The 'ugly South African' begins to display himself and his strutty, fraying plumage more and more as one progresses towards the Cape of Storms.

In Lilongwe, Malawi, a holiday-making Cape Town couple, immigration specialists (those that have brought in the foreigners who have driven South African property prices out of the pockets of most locals) open up under traditional lubrication, and belabour the old themes; crime, violence, nobody gives a stuff, nobody thinks ahead, corruption, "the blacks have this feeling of entitlement these days". 

Excuse me! And who the hell has been carrying the notion of so-called divine entitlement since the 1940s?

"If it wasn't for apartheid South Africa would never be where it is today!" 

What kind of one-eyed people, country, bitterness am I returning to, I wonder.

Three builders in Livingstone question motives for returning to South Africa.

The brandy is blunt.

"Why didn't you stay in Hong Kong? The fireworks are just firing up down south." 

For the first time in two years of travel, 50,000km down the track, large, ominous signs greet guests at hotels in Livingstone, south Zambia, a stone's throw from Zimbabwe, Namibia and Botswana. "Do not walk around at night. Take a taxi, or you will be robbed!"

There is an internet cafe 200m down road. The security guard at the hotel doorway reminds me to walk home before dark, or walk home with lighter pockets.

"You see that tree (100m away), two tourists were robbed there just two days ago. This year has been really bad."

The most dangerous animals in this neck of the woods are not the thousands of elephants or man-eating crocodiles.

But with the banditry and thuggery comes one of the Seven Wonders of the World, the Victoria Falls – Mosi-oa-Tunya (the Smoke that Thunders).

People speak of this year’s flow/level being perhaps the highest in recorded history.

From 10km away, see the mist and spray rising hundreds of feet into the sky, pummeled out of the bottom of the gorge by the sheer fury, force and weight of the falling water.

At 108m deep, it is not the deepest waterfall, nor at 1,708m across the widest, but together the dimensions form the largest sheet of falling water on the planet.

Around 1km away, one begins to hear the roar, and begin to feel the ground shake underfoot.

Closer, closer until on the Zambian side of the chasm, that is a border with Zimbabwe, one can stand 30m from falls’ edge, ground trembling, and a cacophony of noise that makes speaking difficult.

Gasp at the awesome force and weight of the crashing, crushing volume.

Walk down slippery concrete paths along the face of the fall, into thick, green forest, get soaked by sheets of sleeting, driving ‘rain’, the spray thrown up into the air, falling back down again like a pelting, driving storm.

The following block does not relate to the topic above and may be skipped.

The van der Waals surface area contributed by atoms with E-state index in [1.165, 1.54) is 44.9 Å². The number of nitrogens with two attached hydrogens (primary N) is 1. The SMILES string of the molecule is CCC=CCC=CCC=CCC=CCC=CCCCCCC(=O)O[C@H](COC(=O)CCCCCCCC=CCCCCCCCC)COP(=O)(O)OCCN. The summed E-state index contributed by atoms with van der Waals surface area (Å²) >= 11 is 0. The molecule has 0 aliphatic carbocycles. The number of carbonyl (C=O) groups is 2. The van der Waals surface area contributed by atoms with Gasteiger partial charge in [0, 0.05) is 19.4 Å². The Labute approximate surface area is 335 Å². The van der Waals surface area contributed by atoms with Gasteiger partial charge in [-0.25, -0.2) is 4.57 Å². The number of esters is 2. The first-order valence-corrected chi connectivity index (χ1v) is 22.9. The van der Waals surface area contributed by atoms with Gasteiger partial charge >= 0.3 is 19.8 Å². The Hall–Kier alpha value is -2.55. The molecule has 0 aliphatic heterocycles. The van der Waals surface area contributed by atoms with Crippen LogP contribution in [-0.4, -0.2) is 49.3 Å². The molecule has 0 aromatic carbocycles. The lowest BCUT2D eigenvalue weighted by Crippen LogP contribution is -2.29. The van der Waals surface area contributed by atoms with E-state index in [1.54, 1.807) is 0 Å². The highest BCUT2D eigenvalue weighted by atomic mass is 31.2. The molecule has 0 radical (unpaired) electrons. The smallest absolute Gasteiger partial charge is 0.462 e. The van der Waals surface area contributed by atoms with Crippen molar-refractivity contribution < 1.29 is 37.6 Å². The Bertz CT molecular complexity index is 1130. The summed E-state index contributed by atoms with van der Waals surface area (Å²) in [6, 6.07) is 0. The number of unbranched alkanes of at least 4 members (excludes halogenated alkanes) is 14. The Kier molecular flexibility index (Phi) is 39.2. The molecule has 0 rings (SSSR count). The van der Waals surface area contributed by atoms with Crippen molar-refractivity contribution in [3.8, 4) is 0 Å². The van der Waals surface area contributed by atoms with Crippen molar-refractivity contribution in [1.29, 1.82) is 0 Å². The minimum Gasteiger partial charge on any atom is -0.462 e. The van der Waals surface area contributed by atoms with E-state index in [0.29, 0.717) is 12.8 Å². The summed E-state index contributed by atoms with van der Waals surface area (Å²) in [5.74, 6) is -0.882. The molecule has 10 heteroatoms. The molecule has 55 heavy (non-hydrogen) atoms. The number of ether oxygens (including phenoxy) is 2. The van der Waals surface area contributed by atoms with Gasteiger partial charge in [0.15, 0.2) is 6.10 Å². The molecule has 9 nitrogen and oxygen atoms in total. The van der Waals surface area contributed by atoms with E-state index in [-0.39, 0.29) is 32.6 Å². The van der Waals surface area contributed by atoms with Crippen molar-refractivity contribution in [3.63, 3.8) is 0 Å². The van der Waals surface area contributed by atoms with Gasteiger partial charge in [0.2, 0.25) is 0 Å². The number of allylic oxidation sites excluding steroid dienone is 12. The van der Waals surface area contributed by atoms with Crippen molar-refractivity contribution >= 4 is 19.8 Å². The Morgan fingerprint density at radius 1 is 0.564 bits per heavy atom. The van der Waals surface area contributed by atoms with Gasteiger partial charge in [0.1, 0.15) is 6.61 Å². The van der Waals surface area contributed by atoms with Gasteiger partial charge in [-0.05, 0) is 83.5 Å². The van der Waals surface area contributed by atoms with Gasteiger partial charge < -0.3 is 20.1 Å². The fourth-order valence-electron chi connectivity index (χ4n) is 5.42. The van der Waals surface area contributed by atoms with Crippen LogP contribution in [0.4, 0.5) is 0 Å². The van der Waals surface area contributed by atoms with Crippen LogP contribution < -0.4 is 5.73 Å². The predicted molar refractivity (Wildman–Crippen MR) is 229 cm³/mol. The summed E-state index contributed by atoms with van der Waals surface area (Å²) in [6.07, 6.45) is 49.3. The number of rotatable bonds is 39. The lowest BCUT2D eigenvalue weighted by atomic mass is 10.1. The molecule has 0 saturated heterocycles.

Wear a raincoat, on offer nearby from opportunist entrepreneurs, with rubber sandals and umbrellas, or be thoroughly drenched and soaked.

Upward draughts, swirls and eddies lash the water through the forest, magically casting rainbows all around. A circular rainbow over a path, there for a few seconds as the density of falling water interacts perfectly with the bright sun, then gone, as the wind breaks up the local cloud, or perhaps puffs the rainbow elsewhere.

Look into the mist obscuring most of the falls, rainbows rise and fall, grow wider and shrink.

Smaller localized bands of melded light and colour dance at one’s feet. I search desperately for the pot of gold – discovering not a cast-iron urn, only paradise.

Livingstone itself brings with it some of the long journey’s final, personal dots I am trying to connect.

Great-grandfather, one Thomas Knoesen, a Norwegian engineer and elephant hunter out of Gweru (Gwelo) in Southern Rhodesia was once contracted to assist in building the railway bridge across the Victoria Falls gorge around 1905.

Family lore has it that a stamp was issued by the British South Africa Company shortly after, bearing his face, some workers and the falls. I go in search of that, or any old image of him in the old town.

Railway museum: acres of rotting trains and carriages from across the eras, curated by a passionate man, who sadly tells me that since the Zambian railways has been privatized, there is no longer any sense of heritage or history. He is paid to watch his care deteriorate daily. "All the brass, every removable knob or piece of iron or tin has long been stolen. … And all the old pictures are locked in a shed while the site awaits an upgrade …"

The railway station master points me in the direction of a ‘retired’ historian.

Knock on private door. Daughter opens, takes me to papa in room in back of garden.

Out rolls ‘mr historian’ skunk drunk at 4pm, dragging on my shoulder to remain upright.

Sweet, friendly, nonsensical, he understands he is incapable at that moment of searching that deeply into his mental archives.

“I have the hishtree and poetry of the railwaysh in my heart,” he points at his chest. “Pleash come back tomorrow …” says the kindly, drunk man who says he was fired, after nearly 30 years, for driving two trains to Lusaka for a service that they needed, but were not getting.

“So you were fired for trying to help?”

“Well, there were quite a few other thingsh before that….”